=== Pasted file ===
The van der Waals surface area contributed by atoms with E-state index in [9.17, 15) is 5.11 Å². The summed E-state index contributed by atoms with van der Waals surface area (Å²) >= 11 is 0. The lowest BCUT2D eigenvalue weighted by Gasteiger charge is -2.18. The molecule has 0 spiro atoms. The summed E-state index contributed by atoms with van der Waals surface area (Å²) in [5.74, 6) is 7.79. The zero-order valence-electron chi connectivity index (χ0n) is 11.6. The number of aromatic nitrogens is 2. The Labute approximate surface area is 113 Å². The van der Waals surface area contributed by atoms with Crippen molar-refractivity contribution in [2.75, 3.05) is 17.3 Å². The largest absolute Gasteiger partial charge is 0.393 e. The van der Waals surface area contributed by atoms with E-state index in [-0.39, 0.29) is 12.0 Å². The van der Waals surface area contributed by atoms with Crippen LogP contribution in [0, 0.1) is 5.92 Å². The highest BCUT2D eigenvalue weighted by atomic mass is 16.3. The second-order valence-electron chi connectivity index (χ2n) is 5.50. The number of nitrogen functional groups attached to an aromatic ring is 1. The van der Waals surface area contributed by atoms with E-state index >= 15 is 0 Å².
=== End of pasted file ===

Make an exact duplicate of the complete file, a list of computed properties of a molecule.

The van der Waals surface area contributed by atoms with E-state index in [9.17, 15) is 5.11 Å². The summed E-state index contributed by atoms with van der Waals surface area (Å²) >= 11 is 0. The lowest BCUT2D eigenvalue weighted by Gasteiger charge is -2.18. The molecule has 0 spiro atoms. The summed E-state index contributed by atoms with van der Waals surface area (Å²) in [5.74, 6) is 7.79. The zero-order valence-electron chi connectivity index (χ0n) is 11.6. The number of aromatic nitrogens is 2. The Labute approximate surface area is 113 Å². The van der Waals surface area contributed by atoms with Crippen molar-refractivity contribution in [2.75, 3.05) is 17.3 Å². The largest absolute Gasteiger partial charge is 0.393 e. The van der Waals surface area contributed by atoms with E-state index in [-0.39, 0.29) is 12.0 Å². The van der Waals surface area contributed by atoms with Crippen LogP contribution in [0, 0.1) is 5.92 Å². The highest BCUT2D eigenvalue weighted by atomic mass is 16.3. The second-order valence-electron chi connectivity index (χ2n) is 5.50. The number of nitrogen functional groups attached to an aromatic ring is 1. The van der Waals surface area contributed by atoms with E-state index >= 15 is 0 Å².